41 min

Ninety-Nine Novels: The Heat of the Day by Elizabeth Bowen The International Anthony Burgess Foundation Podcast

    • Books

In 1984, Anthony Burgess published Ninety-Nine Novels, a selection of his favourite novels in English since 1939. The list is typically idiosyncratic, and shows the breadth of Burgess's interest in fiction. This podcast, by the International Anthony Burgess Foundation, explores the novels on Burgess's list with the help of writers, critics and other special guests.
In this episode, the Burgess Foundation's Graham Foster learns about Elizabeth Bowen’s The Heat of the Day with writer and academic Jessica Gildersleeve.
Published in 1949, The Heat of the Day tells the story of Stella Rodney, a divorcee living in London in the dying days of the Blitz. When she is informed by a mysterious man called Harrison that her partner Robert is selling state secrets to the Nazis, she is cast in the role of unwilling spy.
Elizabeth Bowen was born in Dublin in 1899. She began her career as a writer in 1923 with Encounters, a book of short stories. Her novels include The Last September, The House in Paris and The Death of the Heart. During the war, she worked at the Ministry of Information, reporting on the opinions of Irish citizens about their nation’s neutrality. She died in 1973.
Jessica Gildersleeve is Associate Professor of English Literature at the University of Southern Queensland. Her books include two on Elizabeth Bowen: Elizabeth Bowen and the Writing of Trauma: The Ethics of Survivaland Elizabeth Bowen: Theory, Thought, and Things. Her other work on women’s wartime writing in Britain and in Australia includes studies of Rosamond Lehmann, Rose Macaulay, Virginia Woolf, Jean Rhys, and Eleanor Dark. Her latest book is Screening the Gothic in Australia and New Zealand: Contemporary Antipodean Film and Television, is out now from Amsterdam University Press.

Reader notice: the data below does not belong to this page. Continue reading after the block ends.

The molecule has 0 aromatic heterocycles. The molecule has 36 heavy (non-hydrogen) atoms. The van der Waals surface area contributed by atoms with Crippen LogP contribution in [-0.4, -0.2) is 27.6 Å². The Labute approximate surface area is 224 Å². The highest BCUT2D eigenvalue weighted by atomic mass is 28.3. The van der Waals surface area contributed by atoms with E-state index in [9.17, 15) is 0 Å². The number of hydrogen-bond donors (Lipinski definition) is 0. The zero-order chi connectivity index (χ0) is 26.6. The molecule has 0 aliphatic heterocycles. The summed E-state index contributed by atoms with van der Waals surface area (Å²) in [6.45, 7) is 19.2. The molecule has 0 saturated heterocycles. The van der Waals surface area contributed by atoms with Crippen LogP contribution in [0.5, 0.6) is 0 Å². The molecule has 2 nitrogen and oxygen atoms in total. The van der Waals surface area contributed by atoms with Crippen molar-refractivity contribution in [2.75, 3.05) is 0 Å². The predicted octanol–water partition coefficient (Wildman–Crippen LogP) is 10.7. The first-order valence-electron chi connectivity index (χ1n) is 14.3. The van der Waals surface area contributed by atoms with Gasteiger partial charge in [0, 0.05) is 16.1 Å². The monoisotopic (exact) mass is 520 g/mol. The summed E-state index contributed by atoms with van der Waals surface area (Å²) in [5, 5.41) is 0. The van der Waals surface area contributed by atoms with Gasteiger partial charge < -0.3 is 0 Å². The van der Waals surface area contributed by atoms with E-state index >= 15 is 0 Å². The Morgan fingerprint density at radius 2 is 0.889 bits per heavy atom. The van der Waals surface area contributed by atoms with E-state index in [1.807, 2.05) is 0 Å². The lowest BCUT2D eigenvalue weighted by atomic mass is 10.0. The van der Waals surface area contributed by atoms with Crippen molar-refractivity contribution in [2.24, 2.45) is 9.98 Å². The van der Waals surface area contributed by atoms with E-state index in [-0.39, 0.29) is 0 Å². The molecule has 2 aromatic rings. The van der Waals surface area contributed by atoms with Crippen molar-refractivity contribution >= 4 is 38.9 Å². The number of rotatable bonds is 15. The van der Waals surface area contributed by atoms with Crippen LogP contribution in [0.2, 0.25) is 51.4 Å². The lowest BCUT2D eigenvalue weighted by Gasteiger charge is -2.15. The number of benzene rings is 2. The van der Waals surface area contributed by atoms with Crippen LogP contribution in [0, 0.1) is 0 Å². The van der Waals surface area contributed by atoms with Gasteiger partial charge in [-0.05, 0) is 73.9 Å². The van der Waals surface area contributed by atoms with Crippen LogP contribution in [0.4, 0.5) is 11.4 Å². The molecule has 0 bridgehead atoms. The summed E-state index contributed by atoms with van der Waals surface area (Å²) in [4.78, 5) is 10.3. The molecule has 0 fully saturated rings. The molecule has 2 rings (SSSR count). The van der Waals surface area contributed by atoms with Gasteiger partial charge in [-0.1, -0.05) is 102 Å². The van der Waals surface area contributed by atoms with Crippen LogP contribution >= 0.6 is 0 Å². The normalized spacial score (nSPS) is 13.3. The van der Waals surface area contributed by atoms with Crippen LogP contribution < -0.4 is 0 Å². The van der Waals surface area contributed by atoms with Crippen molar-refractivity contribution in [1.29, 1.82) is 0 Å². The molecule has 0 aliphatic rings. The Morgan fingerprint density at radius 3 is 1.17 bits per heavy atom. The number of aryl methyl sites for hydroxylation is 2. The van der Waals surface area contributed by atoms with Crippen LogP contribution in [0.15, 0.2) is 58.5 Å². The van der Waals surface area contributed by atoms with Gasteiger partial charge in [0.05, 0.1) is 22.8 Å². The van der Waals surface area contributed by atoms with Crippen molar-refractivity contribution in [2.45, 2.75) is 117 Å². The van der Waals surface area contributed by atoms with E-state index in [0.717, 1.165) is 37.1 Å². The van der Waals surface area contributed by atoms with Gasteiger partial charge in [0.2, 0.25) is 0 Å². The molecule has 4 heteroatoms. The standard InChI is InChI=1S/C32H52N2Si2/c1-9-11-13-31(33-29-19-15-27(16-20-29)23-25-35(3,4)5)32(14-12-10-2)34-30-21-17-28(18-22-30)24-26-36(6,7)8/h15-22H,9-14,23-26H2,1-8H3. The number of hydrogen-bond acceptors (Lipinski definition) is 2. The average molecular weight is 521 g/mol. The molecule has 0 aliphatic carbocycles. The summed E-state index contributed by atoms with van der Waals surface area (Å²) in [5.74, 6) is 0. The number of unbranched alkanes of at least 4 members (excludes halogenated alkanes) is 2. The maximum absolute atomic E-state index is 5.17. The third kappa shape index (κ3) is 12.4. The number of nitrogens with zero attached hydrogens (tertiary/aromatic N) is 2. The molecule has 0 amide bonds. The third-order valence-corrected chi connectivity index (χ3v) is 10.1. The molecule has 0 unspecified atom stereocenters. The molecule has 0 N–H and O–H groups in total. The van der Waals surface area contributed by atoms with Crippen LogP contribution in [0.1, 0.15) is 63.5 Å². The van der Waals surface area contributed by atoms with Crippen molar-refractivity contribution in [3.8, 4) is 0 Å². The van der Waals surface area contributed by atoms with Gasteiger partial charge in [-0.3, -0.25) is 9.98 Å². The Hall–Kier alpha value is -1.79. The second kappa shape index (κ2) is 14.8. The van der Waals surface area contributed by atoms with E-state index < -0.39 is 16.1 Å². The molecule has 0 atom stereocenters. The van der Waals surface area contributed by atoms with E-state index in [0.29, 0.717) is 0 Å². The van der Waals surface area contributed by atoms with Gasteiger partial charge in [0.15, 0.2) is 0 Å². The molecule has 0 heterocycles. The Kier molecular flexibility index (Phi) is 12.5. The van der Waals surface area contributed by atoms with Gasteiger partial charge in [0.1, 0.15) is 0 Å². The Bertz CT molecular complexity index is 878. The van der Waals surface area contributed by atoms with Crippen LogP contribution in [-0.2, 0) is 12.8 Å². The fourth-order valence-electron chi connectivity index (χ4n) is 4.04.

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BOOKS MENTIONED IN THIS EPISODE
By Elizabeth Bowen:
To the North (1932)
The Death of the Heart (1938)
Bowen's Court (1942)
Seven Winters: Memories of a Dublin Childhood (1942)
The Demon Lover and Other Stories (1945)
'Notes on Writing a Novel' in Collected impressions (1950)
By others:
And Then There Were None by Agatha Christie (1939)
The Naked and the Dead by Norman Mailer (1948)
Wide Sargasso Sea by Jean Rhys (1966)
The Shining by Stephen King (1977)
Loaded by Christos Tsiolkas (1995)
The Night Watch by Sarah Waters (2006)
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LINKS
Elizabeth Bowen: Theory, Thought, Things, ed by Jessica Gildersleeve and Patricia Juliana Smith (Edinburgh University Press)
Elizabeth Bowen and the Writing of Trauma: The Ethics of Survival by Jessica Gildersleeve (Brill)
Screening the Gothic in Australia and New Zealand: Contemporary Antipodean Film and Television, ed by Jessica Gildersleeve and Kate Cantrell (Amsterdam University Press)
International Anthony Burgess Foundation
The theme music is Anthony Burgess’s Concerto for Flute, Strings and Piano in D Minor, and is performed by No Dice Collective.